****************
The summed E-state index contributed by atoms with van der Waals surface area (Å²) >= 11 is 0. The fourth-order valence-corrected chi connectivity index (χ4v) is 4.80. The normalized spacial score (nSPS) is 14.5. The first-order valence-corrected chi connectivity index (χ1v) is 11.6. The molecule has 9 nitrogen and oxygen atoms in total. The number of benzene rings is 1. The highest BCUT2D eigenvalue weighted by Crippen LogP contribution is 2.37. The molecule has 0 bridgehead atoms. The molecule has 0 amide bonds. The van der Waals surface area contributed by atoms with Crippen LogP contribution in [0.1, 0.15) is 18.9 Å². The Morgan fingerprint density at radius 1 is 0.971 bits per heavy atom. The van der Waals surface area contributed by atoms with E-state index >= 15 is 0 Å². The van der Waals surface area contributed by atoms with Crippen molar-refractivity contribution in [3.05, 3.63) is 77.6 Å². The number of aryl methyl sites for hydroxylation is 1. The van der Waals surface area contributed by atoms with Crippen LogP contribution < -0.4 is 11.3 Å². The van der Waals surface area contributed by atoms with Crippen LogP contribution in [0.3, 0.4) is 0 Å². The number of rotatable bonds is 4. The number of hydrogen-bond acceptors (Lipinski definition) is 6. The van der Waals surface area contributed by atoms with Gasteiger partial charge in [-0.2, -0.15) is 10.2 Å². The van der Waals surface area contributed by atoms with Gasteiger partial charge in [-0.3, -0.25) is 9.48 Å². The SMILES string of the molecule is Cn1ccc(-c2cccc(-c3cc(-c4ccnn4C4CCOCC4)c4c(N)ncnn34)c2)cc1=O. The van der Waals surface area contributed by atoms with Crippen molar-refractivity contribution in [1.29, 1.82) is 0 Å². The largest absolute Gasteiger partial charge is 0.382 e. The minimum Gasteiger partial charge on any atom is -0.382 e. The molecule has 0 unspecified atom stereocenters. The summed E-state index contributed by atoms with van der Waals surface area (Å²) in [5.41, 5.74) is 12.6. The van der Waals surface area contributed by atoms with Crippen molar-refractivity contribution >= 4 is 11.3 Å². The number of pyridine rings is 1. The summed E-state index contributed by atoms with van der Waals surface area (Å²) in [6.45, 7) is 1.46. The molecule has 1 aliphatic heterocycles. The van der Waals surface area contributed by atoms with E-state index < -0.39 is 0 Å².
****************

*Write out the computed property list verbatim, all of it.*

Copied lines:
The summed E-state index contributed by atoms with van der Waals surface area (Å²) >= 11 is 0. The fourth-order valence-corrected chi connectivity index (χ4v) is 4.80. The normalized spacial score (nSPS) is 14.5. The first-order valence-corrected chi connectivity index (χ1v) is 11.6. The molecule has 9 nitrogen and oxygen atoms in total. The number of benzene rings is 1. The highest BCUT2D eigenvalue weighted by Crippen LogP contribution is 2.37. The molecule has 0 bridgehead atoms. The molecule has 0 amide bonds. The van der Waals surface area contributed by atoms with Crippen LogP contribution in [0.1, 0.15) is 18.9 Å². The Morgan fingerprint density at radius 1 is 0.971 bits per heavy atom. The van der Waals surface area contributed by atoms with E-state index >= 15 is 0 Å². The van der Waals surface area contributed by atoms with Crippen molar-refractivity contribution in [3.05, 3.63) is 77.6 Å². The number of aryl methyl sites for hydroxylation is 1. The van der Waals surface area contributed by atoms with Crippen LogP contribution < -0.4 is 11.3 Å². The van der Waals surface area contributed by atoms with Crippen LogP contribution in [0.3, 0.4) is 0 Å². The number of rotatable bonds is 4. The number of hydrogen-bond acceptors (Lipinski definition) is 6. The van der Waals surface area contributed by atoms with Gasteiger partial charge in [-0.2, -0.15) is 10.2 Å². The van der Waals surface area contributed by atoms with Gasteiger partial charge in [-0.3, -0.25) is 9.48 Å². The SMILES string of the molecule is Cn1ccc(-c2cccc(-c3cc(-c4ccnn4C4CCOCC4)c4c(N)ncnn34)c2)cc1=O. The van der Waals surface area contributed by atoms with Crippen molar-refractivity contribution in [1.29, 1.82) is 0 Å². The largest absolute Gasteiger partial charge is 0.382 e. The minimum Gasteiger partial charge on any atom is -0.382 e. The molecule has 0 unspecified atom stereocenters. The summed E-state index contributed by atoms with van der Waals surface area (Å²) in [5.41, 5.74) is 12.6. The van der Waals surface area contributed by atoms with Crippen molar-refractivity contribution >= 4 is 11.3 Å². The number of pyridine rings is 1. The summed E-state index contributed by atoms with van der Waals surface area (Å²) in [6.45, 7) is 1.46. The molecule has 1 aliphatic heterocycles. The van der Waals surface area contributed by atoms with E-state index < -0.39 is 0 Å².